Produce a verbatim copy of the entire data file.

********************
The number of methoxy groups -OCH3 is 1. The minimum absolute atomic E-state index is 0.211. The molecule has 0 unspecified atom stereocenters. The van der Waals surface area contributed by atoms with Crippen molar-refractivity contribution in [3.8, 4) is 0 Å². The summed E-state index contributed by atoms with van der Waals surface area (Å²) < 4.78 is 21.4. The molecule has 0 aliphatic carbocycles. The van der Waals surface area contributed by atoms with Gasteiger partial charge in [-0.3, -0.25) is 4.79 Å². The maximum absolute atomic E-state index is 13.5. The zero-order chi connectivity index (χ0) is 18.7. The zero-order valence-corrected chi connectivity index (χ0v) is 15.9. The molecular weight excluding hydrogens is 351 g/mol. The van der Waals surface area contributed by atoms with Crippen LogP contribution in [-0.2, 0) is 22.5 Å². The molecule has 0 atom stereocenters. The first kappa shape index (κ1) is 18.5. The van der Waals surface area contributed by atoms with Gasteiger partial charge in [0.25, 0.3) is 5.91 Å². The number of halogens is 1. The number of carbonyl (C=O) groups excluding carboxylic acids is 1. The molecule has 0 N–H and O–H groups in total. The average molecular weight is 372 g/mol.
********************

The number of methoxy groups -OCH3 is 1. The minimum absolute atomic E-state index is 0.211. The molecule has 0 unspecified atom stereocenters. The van der Waals surface area contributed by atoms with Crippen molar-refractivity contribution in [3.8, 4) is 0 Å². The summed E-state index contributed by atoms with van der Waals surface area (Å²) < 4.78 is 21.4. The molecule has 0 aliphatic carbocycles. The van der Waals surface area contributed by atoms with Gasteiger partial charge in [-0.3, -0.25) is 4.79 Å². The maximum absolute atomic E-state index is 13.5. The zero-order chi connectivity index (χ0) is 18.7. The zero-order valence-corrected chi connectivity index (χ0v) is 15.9. The molecular weight excluding hydrogens is 351 g/mol. The van der Waals surface area contributed by atoms with Crippen LogP contribution in [-0.2, 0) is 22.5 Å². The molecule has 0 atom stereocenters. The first kappa shape index (κ1) is 18.5. The van der Waals surface area contributed by atoms with Gasteiger partial charge in [0.25, 0.3) is 5.91 Å². The number of halogens is 1. The number of carbonyl (C=O) groups excluding carboxylic acids is 1. The molecule has 0 N–H and O–H groups in total. The average molecular weight is 372 g/mol.